FDA Finds Numerous Safety Violations at Dog Food Plant

Posted on May 16, 2012

If you’ve been following the news, you may have seen something about the numerous dog food recalls that have had to be issued because of manufacturing errors that led to possible salmonella contamination at a South Carolina plant.  Well, the Food and Drug Administration conducted an investigation, and today they released their results.

The FDA went through the Diamond Pet Foods plant on April 12, and they found four main failures that compromised the safety of the dog food products and led to 15 people getting sick throughout Canada and the United States.

First, the company failed to include hand sanitizing areas at appropriate coordinates within the plant, namely in those places where employees could expect to make direct contact with finished food.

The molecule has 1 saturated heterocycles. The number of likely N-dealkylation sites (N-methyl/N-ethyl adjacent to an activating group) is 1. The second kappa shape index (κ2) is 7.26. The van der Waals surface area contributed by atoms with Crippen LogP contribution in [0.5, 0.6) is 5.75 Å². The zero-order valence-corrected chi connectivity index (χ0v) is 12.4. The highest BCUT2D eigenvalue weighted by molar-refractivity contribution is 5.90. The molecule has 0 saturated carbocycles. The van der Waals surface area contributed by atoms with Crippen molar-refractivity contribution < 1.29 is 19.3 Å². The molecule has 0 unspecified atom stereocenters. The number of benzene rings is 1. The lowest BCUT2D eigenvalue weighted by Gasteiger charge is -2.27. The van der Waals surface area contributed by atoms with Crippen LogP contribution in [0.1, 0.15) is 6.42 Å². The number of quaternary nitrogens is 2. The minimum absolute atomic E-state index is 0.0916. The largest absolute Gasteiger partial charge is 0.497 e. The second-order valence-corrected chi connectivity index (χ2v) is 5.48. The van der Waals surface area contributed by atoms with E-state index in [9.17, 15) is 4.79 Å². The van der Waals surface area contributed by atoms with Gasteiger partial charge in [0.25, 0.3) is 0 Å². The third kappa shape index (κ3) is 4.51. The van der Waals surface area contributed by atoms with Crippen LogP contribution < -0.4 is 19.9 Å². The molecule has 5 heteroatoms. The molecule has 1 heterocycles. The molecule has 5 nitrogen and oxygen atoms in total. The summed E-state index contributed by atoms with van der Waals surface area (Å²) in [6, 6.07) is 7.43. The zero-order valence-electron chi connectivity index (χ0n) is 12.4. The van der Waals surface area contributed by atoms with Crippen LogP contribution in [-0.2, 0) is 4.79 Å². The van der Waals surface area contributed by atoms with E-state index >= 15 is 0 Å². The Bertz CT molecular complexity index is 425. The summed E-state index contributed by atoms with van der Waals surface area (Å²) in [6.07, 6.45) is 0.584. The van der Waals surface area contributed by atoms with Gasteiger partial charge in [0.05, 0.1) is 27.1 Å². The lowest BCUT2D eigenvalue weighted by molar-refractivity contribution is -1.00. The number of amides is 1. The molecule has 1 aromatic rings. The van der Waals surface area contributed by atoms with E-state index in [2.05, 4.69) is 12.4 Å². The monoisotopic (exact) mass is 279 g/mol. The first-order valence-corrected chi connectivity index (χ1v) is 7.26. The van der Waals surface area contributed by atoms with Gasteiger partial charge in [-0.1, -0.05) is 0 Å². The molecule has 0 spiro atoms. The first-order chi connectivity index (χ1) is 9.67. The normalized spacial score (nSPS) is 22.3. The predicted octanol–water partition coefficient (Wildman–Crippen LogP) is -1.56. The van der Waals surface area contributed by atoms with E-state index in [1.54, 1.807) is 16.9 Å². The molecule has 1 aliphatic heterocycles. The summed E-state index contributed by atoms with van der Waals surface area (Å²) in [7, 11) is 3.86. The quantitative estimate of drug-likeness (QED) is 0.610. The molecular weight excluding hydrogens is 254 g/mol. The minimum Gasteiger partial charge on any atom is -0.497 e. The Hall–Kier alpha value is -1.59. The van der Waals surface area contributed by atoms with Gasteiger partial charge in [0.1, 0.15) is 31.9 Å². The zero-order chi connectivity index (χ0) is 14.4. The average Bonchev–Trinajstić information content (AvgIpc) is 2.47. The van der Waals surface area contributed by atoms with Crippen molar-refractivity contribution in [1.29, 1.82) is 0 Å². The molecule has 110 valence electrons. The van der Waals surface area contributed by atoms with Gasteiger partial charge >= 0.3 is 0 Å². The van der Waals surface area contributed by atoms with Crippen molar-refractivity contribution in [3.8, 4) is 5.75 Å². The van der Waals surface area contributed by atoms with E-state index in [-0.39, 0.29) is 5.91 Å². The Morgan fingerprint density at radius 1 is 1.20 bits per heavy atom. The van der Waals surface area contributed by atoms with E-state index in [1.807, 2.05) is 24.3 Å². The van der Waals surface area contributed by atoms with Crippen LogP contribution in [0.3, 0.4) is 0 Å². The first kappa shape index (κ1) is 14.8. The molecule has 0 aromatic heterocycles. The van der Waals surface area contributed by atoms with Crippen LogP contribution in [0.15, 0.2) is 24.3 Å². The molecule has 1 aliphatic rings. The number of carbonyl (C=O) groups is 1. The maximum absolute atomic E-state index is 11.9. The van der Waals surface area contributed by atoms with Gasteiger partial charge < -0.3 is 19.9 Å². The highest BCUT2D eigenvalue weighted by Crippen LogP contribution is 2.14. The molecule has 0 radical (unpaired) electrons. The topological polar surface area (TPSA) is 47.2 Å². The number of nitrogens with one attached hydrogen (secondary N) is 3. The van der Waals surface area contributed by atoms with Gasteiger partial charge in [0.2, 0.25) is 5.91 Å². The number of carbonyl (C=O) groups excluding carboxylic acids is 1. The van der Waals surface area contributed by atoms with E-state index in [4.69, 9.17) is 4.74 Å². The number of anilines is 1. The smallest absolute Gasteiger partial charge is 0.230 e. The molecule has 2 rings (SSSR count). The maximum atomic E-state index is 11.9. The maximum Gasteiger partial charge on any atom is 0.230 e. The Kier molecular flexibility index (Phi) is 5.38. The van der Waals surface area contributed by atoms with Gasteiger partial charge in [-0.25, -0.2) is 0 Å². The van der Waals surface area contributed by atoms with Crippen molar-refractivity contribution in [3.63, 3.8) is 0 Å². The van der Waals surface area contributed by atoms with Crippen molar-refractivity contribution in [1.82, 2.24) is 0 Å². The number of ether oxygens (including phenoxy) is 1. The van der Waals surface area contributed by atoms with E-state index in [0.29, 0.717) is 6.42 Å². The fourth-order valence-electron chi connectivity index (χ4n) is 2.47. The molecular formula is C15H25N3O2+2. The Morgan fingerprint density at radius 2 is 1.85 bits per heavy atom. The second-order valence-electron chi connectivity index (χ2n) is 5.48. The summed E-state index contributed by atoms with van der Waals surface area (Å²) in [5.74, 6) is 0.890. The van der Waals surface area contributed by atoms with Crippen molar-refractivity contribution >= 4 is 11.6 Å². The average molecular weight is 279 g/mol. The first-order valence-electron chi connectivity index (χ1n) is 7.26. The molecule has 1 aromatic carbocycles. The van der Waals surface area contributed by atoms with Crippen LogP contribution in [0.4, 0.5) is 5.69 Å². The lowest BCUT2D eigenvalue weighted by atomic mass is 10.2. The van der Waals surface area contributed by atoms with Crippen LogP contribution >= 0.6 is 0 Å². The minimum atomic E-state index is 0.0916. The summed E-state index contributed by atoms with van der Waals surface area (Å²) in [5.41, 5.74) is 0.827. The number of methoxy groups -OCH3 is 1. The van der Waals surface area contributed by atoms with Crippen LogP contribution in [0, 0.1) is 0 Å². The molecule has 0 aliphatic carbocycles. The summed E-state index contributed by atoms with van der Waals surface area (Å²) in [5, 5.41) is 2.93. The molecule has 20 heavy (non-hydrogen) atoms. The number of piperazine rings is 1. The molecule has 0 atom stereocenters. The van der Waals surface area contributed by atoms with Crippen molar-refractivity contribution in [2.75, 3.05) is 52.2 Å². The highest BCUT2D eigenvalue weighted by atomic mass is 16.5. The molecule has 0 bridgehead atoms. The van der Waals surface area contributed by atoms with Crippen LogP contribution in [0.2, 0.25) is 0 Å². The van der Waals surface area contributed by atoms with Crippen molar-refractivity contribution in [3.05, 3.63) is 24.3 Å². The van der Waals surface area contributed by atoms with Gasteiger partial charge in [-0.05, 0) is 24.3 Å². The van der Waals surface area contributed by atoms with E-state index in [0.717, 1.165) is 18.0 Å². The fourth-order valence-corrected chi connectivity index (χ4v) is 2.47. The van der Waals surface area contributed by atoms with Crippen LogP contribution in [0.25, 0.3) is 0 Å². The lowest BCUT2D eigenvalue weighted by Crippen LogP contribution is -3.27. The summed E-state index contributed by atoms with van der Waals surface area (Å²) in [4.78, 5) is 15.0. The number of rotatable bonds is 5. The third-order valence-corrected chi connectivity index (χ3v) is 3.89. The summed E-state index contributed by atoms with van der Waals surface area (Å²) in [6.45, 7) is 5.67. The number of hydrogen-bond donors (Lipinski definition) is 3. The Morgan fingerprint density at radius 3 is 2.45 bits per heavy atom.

There was also a failure of plant personnel to conduct proper microbiological analysis on animal fat.  This is done to ensure that pathogens aren’t introduced into the final product, which is exactly what could happen when an employee touches the food or equipment, as the FDA witnessed happening.

The plant also did not adequately maintain such things as containers, utensils, or equipment.  Because of this, certain pieces of equipment had feed residue trapped in hard-to-sanitize gouges.  The fourth failure, which ties into what was just mentioned, has to do with the fact that duct tape and cardboard were used on equipment.  Such things are nearly impossible to properly clean properly, and not unexpectedly, such items maintained food residue, further compromising safety.

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